I was born in 1990. Back then my mom had long, red nails and managed an apartment complex called Georgetown across from what would be my elementary school. That’s where she met Kathi Horne. Kathi lived in a two-bedroom, one bath apartment right above the main office with her mother and a few cats. She was a petite woman with short, blonde hair and tan skin. Her vibrant personality and eclectic style seemed to burst from her tiny frame. Kathi was different and awkwardly outgoing. Her energy was contagious. She was the type of person you feel like you can trust the moment you meet them. I can only assume that it’s for these reasons that Kathi became my babysitter – my only babysitter.
I called her TahTah (pronounced with a short ‘a’.) I’m not sure why. I guess the phonics of the name Kathi proved difficult for my grasp of the English language at the time. The memories of my childhood are woven with the adventures I had with Kathi – vivid snapshots of my life that conjure much different feelings than memories with family. You see my family is southern conservative to the very core, like bless your heart, make ya slap ya momma good, don’t tread on me kinda southern. Kathi’s liberal outlook on life and vast open mind was a stark contrast to southern hospitality to say the least, but I liked that the most about her. My Daddy always says that out of all the kids I’m different. I think different. I do things different. I agree.
Kathi and I, we were a team; we did everything together. I would go to her apartment almost every day after school and sometimes even when I didn’t have to. I knew good and well I was not allowed to ride my bike any further than the line in sand at the end of our driveway on 23rd street, but that didn’t stop my mind’s eye from mapping out exactly what my path would look like from the end of that drive to Georgetown Apartments. Most days I wasn’t with Kathi my thoughts wandered to imagine my next adventures with her.
Kathi had weird snacks that we didn’t have at my house. To this day she’s the reason I crave Fresca with handful of semi-sweet chocolate pieces. Or pour just enough low-fat milk over my frosted flakes to cover the bottom of the bowl. We would sit and watch whatever cartoons were on T.V., usually Rug Rats, while I ate a snack on the floor of the living room.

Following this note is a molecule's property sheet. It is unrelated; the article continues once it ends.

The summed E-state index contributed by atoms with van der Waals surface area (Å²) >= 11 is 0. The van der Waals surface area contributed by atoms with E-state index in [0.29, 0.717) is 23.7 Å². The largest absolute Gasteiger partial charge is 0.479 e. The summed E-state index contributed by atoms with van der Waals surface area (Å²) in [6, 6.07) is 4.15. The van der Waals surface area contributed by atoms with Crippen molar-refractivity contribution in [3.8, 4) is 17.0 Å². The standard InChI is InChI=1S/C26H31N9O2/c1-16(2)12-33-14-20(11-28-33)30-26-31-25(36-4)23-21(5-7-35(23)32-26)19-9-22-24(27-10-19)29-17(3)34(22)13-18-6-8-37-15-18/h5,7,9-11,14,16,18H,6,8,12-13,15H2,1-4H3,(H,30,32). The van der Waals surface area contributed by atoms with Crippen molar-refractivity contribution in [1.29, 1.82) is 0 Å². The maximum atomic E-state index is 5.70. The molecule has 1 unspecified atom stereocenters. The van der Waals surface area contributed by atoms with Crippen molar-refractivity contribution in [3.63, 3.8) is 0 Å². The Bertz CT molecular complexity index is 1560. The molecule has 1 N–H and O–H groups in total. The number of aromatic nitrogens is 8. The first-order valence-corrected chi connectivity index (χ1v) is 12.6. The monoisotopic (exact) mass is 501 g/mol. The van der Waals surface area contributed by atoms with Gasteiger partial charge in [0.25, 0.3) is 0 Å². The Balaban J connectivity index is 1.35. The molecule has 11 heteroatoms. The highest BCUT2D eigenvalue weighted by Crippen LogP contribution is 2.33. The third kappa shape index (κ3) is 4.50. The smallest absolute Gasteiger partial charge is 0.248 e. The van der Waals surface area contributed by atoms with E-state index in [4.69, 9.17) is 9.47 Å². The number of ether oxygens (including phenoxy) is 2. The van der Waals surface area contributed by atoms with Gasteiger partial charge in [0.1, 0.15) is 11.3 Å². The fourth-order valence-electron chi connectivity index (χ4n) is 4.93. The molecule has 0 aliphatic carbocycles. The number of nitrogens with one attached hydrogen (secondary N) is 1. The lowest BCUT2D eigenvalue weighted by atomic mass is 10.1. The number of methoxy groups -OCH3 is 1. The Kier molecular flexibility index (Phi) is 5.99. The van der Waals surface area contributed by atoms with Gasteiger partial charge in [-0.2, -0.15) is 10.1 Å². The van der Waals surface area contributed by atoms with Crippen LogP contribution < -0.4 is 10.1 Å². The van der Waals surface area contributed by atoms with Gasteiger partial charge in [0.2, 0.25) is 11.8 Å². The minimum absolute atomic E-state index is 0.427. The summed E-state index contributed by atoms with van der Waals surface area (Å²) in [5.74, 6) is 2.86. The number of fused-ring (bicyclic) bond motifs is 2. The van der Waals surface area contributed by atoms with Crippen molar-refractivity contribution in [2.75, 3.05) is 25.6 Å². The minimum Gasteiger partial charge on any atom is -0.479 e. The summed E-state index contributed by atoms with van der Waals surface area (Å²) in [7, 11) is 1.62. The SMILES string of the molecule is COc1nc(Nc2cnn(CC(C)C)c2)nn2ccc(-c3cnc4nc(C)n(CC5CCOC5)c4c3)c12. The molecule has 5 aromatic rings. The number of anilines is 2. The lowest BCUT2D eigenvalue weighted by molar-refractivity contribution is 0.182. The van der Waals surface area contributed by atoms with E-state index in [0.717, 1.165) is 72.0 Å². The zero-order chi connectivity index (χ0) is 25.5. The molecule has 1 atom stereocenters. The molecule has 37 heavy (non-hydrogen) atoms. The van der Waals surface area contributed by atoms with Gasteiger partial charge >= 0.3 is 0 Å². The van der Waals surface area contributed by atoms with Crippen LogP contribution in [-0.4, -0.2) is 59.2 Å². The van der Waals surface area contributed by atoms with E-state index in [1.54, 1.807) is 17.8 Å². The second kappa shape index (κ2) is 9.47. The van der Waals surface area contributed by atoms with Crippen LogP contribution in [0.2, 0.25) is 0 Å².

Her extra bedroom was filled with toys, games, books, movies, sewing materials and her mother’s clothes (I would often shut the door and plunder through the closet wondering who would ever wear such strange, marvelous things.) Directly across from the closet, there was a window opening to the street with a small opening in the screen she had rigged up for her cats, Opossum and Nickers and later Princess. Opossum was my favorite. He was dingy white and extremely tolerant of my adolescent mind. I would push him around in a child’s stroller all over the apartment complex. Up one sidewalk and down the other, we covered every inch of in Georgetown. And he would just sit there, perfectly still.
But the times I didn’t spend entertaining myself in the play room, doing God only knows what, or running amuck in the rectangular courtyard just outside the back door, I spent with Kathi. We walked almost everywhere, but sometimes she would push me in an old wheelchair she had. Most people thought this was weird, but it was just another day with Kathi to me. Sometimes we would go to Rotary Park (sidebar: I got gum stuck in my hair over by the swings once and she got it out. Slowly but surely.) Sometimes we would swim for hours at her pool. There was a thicket on the pool deck I loved to catch lizards in and swing from the branches. Sometimes we would go to the public library where her mother worked as the librarian for story time. Sometimes (during the summer) we would just walk across the street to eat Chinaberries that looked like miniature pumpkins, but they were delightful! I still love to eat those and I always think of Kathi.
Anything I did with Kathi was fascinating to me. She was so different from all the other adults in my life. She was totally carefree and spontaneous. She lived life by the day as she wanted to, not as she “should.” Nothing we ever did had any rhyme or reason, really. She taught me to think about things differently – to see the world through different glasses, with an open mind. She showed me how to be creative. She made a place for me in her life, not just her home. She was more than my babysitter; she’s my dear friend. Always will be.